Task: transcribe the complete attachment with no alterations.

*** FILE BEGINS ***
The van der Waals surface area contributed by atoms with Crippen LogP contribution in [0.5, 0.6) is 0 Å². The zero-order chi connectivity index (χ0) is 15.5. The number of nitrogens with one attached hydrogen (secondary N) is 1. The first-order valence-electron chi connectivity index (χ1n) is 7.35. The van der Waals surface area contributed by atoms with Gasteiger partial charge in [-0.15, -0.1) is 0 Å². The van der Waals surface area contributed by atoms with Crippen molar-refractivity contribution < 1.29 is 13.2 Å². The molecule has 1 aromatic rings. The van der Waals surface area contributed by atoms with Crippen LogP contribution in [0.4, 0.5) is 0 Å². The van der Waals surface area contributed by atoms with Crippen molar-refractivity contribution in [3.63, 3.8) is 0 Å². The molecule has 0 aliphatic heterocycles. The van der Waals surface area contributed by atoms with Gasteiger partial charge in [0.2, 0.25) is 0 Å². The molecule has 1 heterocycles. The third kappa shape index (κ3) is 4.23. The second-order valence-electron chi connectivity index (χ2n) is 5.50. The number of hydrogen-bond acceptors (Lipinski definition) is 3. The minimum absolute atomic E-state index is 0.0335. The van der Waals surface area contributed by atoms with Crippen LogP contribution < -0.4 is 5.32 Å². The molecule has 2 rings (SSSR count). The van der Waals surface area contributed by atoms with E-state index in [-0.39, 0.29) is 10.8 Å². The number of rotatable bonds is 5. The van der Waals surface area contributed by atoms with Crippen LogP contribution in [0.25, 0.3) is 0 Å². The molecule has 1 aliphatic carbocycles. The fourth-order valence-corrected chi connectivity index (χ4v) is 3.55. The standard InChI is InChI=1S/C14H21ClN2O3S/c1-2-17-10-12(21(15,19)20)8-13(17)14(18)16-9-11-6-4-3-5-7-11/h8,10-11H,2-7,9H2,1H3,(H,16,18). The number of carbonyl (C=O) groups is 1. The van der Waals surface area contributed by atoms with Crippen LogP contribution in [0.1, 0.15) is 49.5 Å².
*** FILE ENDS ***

The van der Waals surface area contributed by atoms with Crippen LogP contribution in [0.5, 0.6) is 0 Å². The zero-order chi connectivity index (χ0) is 15.5. The number of nitrogens with one attached hydrogen (secondary N) is 1. The first-order valence-electron chi connectivity index (χ1n) is 7.35. The van der Waals surface area contributed by atoms with Gasteiger partial charge in [-0.15, -0.1) is 0 Å². The van der Waals surface area contributed by atoms with Crippen molar-refractivity contribution < 1.29 is 13.2 Å². The molecule has 1 aromatic rings. The van der Waals surface area contributed by atoms with Crippen LogP contribution in [0.4, 0.5) is 0 Å². The van der Waals surface area contributed by atoms with Crippen molar-refractivity contribution in [3.63, 3.8) is 0 Å². The molecule has 0 aliphatic heterocycles. The van der Waals surface area contributed by atoms with Gasteiger partial charge in [0.2, 0.25) is 0 Å². The molecule has 1 heterocycles. The third kappa shape index (κ3) is 4.23. The second-order valence-electron chi connectivity index (χ2n) is 5.50. The number of hydrogen-bond acceptors (Lipinski definition) is 3. The minimum absolute atomic E-state index is 0.0335. The van der Waals surface area contributed by atoms with Crippen LogP contribution < -0.4 is 5.32 Å². The molecule has 2 rings (SSSR count). The van der Waals surface area contributed by atoms with E-state index in [-0.39, 0.29) is 10.8 Å². The number of rotatable bonds is 5. The van der Waals surface area contributed by atoms with Crippen LogP contribution in [0.25, 0.3) is 0 Å². The molecule has 1 aliphatic carbocycles. The fourth-order valence-corrected chi connectivity index (χ4v) is 3.55. The standard InChI is InChI=1S/C14H21ClN2O3S/c1-2-17-10-12(21(15,19)20)8-13(17)14(18)16-9-11-6-4-3-5-7-11/h8,10-11H,2-7,9H2,1H3,(H,16,18). The number of carbonyl (C=O) groups is 1. The van der Waals surface area contributed by atoms with Crippen LogP contribution in [0.1, 0.15) is 49.5 Å².